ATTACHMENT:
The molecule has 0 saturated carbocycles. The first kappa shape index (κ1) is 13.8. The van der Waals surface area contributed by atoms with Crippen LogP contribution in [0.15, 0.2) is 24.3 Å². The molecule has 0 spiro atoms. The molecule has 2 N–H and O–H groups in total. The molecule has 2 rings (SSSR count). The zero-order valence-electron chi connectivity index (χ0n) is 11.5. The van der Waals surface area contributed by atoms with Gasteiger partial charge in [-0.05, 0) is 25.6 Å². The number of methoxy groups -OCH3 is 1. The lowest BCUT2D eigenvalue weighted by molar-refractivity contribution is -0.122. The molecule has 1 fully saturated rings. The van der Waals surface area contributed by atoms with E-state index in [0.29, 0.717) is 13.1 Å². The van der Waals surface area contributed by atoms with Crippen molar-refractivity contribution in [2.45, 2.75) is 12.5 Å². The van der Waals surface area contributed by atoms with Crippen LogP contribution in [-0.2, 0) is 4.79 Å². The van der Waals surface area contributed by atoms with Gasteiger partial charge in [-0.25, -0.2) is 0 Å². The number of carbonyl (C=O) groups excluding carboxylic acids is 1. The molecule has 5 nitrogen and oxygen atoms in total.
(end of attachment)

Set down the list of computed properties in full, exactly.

The molecule has 0 saturated carbocycles. The first kappa shape index (κ1) is 13.8. The van der Waals surface area contributed by atoms with Crippen LogP contribution in [0.15, 0.2) is 24.3 Å². The molecule has 0 spiro atoms. The molecule has 2 N–H and O–H groups in total. The molecule has 2 rings (SSSR count). The zero-order valence-electron chi connectivity index (χ0n) is 11.5. The van der Waals surface area contributed by atoms with Gasteiger partial charge in [-0.05, 0) is 25.6 Å². The number of methoxy groups -OCH3 is 1. The lowest BCUT2D eigenvalue weighted by molar-refractivity contribution is -0.122. The molecule has 1 fully saturated rings. The van der Waals surface area contributed by atoms with E-state index in [0.29, 0.717) is 13.1 Å². The van der Waals surface area contributed by atoms with Crippen molar-refractivity contribution in [2.45, 2.75) is 12.5 Å². The van der Waals surface area contributed by atoms with Crippen LogP contribution in [-0.2, 0) is 4.79 Å². The van der Waals surface area contributed by atoms with Gasteiger partial charge in [-0.25, -0.2) is 0 Å². The number of carbonyl (C=O) groups excluding carboxylic acids is 1. The molecule has 5 nitrogen and oxygen atoms in total.